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The Perils of Text-Only Emails: Why Gap.com’s Email Went Right into the Trash

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I received an email in my inbox yesterday that surprised me. It was from Gap.com advertising an “Extra 25% Off for a Limited Time Only”.

I have been on Gap.com’s mailing list for quite some time (as well as the lists from Banana Republic and Old Navy) and while I rarely purchase from them, I often open them to see how they have designed their emails, how they showcase their products, and how they promote their offers.

The emails from Gap.com tend to be clean. Concise. Branded. They tend to have a strong visual cohesion to Gap.com. They also do a great job of evoking the same emotional pull that their TV advertising does.

Not this time.

This time, I was lured by a decent subject line, clicked to pen and was met with this: A text-only email with a lot of links. See below.

Here’s why this text-only email from the Gap went right into the trash can.

It’s Out of Character
As I mentioned before, I have been receiving emails from Gap.com for quite awhile and this is the first time I have received a text-only one. I understand the desire to test this option but for me (and I suspect many others) Gap.com is a brand that has conditioned me to expect something more visual.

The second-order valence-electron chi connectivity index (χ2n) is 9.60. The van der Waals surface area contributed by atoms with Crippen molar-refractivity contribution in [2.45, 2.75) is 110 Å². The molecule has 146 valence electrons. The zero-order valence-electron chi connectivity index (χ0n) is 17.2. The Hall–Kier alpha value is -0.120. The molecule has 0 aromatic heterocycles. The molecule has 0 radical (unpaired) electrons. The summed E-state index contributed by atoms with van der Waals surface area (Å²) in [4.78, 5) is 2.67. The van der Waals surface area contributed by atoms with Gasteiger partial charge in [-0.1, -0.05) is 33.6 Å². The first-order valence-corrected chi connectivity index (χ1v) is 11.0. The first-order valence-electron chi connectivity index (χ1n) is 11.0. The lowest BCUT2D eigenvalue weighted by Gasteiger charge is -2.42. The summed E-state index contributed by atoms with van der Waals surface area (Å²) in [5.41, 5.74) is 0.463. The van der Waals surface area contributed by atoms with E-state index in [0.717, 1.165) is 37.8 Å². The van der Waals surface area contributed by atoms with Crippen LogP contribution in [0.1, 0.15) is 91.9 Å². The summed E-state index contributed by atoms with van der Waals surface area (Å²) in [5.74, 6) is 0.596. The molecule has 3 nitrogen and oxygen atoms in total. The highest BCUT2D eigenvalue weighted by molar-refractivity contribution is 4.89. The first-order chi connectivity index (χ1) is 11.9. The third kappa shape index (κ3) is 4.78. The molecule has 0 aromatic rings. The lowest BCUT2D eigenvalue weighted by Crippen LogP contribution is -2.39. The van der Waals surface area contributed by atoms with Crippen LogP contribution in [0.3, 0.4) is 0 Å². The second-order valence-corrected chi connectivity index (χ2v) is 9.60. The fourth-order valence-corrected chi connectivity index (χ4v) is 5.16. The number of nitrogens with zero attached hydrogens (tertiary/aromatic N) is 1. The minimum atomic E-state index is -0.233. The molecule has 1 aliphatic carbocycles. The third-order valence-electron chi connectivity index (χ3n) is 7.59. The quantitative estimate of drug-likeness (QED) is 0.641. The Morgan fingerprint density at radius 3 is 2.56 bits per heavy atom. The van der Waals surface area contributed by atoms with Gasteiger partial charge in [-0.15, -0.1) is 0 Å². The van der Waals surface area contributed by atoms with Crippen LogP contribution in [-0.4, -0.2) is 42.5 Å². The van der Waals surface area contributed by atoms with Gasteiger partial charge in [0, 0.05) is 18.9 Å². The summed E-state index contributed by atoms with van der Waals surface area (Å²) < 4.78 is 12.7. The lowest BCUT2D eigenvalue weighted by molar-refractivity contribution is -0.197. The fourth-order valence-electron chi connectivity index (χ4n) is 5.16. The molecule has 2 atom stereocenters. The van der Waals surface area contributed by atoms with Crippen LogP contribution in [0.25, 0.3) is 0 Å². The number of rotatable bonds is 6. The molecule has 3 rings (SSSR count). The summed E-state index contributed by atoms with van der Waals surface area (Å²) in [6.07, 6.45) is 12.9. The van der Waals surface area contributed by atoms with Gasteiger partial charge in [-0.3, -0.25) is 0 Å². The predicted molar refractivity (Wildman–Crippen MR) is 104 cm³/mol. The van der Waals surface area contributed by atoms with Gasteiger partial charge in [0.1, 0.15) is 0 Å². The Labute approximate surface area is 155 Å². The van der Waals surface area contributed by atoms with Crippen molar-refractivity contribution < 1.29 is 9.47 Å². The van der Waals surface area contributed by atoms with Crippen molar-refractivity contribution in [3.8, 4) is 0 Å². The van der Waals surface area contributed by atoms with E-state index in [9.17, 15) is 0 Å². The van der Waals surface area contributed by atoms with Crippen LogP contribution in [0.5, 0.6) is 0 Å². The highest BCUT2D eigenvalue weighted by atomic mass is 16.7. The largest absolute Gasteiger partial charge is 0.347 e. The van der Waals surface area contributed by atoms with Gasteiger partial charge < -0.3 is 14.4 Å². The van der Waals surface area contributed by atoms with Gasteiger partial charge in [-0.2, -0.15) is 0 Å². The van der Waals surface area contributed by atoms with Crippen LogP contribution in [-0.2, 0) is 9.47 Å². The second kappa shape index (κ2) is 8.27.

Looks Like Phishing
Upon first glance, this looks like a phishing scam. Or at best, a ploy to learn more about discount drugs from Mexico. If you took the time to really investigate, you aren’t met with any additional clues that make you feel that much better.

For example: If you go to Gap.com you do see a Limited Time Only offer listed on the homepage. But the promo code for that offer is “GIFT123″ a different naming convention from the one listed in the email, “GAPSALE25″ Now I have been strategizing promo codes for over 10 years so I understand why this could happen. But what is troubling is both the offer on the website and the offer on the email are the same, “25% off for a Limited Time”. That gets dicey in most people’s minds.

The Links
This point is the main reason I feel this text-only version will inevitably fall below Gap.com’s expectations. The text links to the offers are long links clearly tagged to link to my name and email address. But the main domain clicks to gap.r.delivery.net. Now I know that delivery.net is the domain used by Acxiom Digital, and email marketing services provider. But for those who have been warned against internet scams, they are trained to not trust subdomains like this.

This is not a problem when an HTML email has these links attached to a graphic button or hidden in a text link. Becasue a click through hits this URL and then instantly redirects to Gap.com. But in a text-only email, those URLs are exposed and thus scary for people.

Conclusion
I think that it is great that Gap.com is trying new things to get casual customers like me to take notice. But let this be a warning to marketers who are trying out text-only emails: there are a lot of considerations to be made before launching.